Grant funds to pay for bicycle lanes in Merced
11/28/2013 5:09 PM
11/28/2013 11:24 PM
Residents in the center and on the south side of town can expect to see fresh bike lanes popping up early next year, now that the city of Merced has accepted some extra cash to complete the job.
An $88,286 grant from the federal Congestion Mitigation and Air Quality Improvement Program will allow the city to move forward on the striping of bike lanes. That cash tops off grant money the city received through the program, plus matching funds that bring the total to $379,725.
John Sagin, the city’s principal architect, said the city sought extra cash because the lowest bid – $304,364 – was too high to be covered by the original grant. The city got a hand from the Merced County Association of Governments, which funneled in the extra air quality cash. “We’re real excited about this. It’s going to be doing an awful lot of good for our new bike projects,” Sagin said, adding that it matches up with the city bike plan.
The Merced City Council awarded the striping project on Nov. 18 to Rolfe Construction of Atwater, which submitted the only bid deemed acceptable.
The work to be done in town generally consists of striping new bike lanes, restriping existing bike lanes and installing shared roadway markings, as well as correcting existing traffic lanes and pavement markings to accommodate bike lanes.
There are also plans to add traffic, bike route and bike lane signs, remove a concrete median island and complete minor pavement repairs.
The work will be done between Childs Avenue and 21st Street. M, R, S, V, Eighth and 11th streets all will see upgrades.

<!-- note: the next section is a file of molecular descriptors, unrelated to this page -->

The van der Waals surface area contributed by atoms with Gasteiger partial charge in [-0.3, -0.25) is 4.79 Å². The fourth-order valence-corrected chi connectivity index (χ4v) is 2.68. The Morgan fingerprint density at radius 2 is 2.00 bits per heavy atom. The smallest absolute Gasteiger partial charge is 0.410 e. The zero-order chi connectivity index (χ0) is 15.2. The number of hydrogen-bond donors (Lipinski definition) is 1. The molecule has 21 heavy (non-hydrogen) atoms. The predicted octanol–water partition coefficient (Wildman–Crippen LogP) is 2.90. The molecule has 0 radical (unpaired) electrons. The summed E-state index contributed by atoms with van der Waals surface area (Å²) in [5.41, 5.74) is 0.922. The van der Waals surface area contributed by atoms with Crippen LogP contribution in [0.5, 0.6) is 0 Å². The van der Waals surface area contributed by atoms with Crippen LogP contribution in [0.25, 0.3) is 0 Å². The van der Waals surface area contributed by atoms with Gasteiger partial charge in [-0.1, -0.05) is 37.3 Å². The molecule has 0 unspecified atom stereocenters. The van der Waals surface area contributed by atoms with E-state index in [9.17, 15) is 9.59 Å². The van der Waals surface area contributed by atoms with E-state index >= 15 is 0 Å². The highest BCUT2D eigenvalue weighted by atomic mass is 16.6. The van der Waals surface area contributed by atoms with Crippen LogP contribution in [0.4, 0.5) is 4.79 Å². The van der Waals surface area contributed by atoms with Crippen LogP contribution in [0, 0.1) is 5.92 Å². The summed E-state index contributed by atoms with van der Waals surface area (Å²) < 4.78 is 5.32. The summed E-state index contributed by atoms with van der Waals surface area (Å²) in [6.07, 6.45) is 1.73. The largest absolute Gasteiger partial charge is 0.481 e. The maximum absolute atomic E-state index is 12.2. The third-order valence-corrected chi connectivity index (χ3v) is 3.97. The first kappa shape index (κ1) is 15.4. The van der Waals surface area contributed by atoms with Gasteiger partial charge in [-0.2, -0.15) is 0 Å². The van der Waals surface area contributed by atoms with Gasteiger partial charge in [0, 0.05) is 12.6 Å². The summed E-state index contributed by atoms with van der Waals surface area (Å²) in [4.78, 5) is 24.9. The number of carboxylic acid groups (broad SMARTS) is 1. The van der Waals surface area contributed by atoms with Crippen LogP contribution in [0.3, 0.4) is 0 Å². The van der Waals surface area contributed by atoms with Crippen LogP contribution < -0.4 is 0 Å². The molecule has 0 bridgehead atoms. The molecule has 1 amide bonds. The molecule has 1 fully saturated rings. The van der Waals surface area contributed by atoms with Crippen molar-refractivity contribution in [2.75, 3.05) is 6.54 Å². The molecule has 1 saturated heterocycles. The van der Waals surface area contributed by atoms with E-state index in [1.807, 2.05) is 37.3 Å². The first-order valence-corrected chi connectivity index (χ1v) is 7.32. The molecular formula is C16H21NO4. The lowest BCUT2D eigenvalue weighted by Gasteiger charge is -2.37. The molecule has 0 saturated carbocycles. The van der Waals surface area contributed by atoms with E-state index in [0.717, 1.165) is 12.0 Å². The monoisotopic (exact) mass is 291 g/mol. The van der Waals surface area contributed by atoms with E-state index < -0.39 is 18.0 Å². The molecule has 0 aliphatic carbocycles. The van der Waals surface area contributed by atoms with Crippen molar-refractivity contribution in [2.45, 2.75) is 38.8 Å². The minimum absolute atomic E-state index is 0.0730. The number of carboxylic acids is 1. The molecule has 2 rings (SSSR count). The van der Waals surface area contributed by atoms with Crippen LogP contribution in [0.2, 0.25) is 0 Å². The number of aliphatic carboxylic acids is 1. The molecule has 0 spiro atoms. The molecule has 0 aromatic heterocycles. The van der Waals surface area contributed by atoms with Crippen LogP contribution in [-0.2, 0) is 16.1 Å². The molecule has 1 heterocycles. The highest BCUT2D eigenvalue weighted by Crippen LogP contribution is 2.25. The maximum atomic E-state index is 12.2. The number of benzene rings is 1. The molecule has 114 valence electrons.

The lanes will be drawn with thermoplastic paint for thicker and more durable lines, Sagin said. The lines are set to go down in January, although the weather could push work into February, he said.
The city has been working on improving bicycle accessibility for some time. Mayor Stan Thurston said he was happy to move beyond just talking about improvements. “I’m glad to hear that it’s actually going to happen,” he said.
The 2013 Bicycle Transportation Plan, adopted in September, serves as a template for the area and focuses on making bicycle transportation more accessible. It calls for $2.4 million in funds for the next three years, and 106 projects in five years.
Funding for the project will come from many sources, including local (bicycle registration and licensing fees and city public facilities impact fees), regional (the motor vehicle emission-reduction program and Transportation Development Act), state and federal.
According to the last census, an estimated 373 people in Merced ride a bike to work. That’s a little more than 1 percent of the workforce. That number does not include students riding to school.
Changes to bike infrastructure in Merced could increase daily ridership by as much as 699, according to estimates in the bike plan. Increasing lanes and other ways to cycle around town is a way of promoting fitness in Merced, as well as improving air quality.
MCAG spokeswoman Lori Flanders said the group gets about $2 million a year in air-quality funding from the California Department of Transportation.
“We do a request for projects every year, and usually the cities are pretty good about divvying it up based on what their needs are,” Flanders said.
Other bike-related projects in Merced – 50 racks, three shelters and a path along Black Rascal Creek – received $566,998 through the air-quality program this year, according to numbers from the MCAG.
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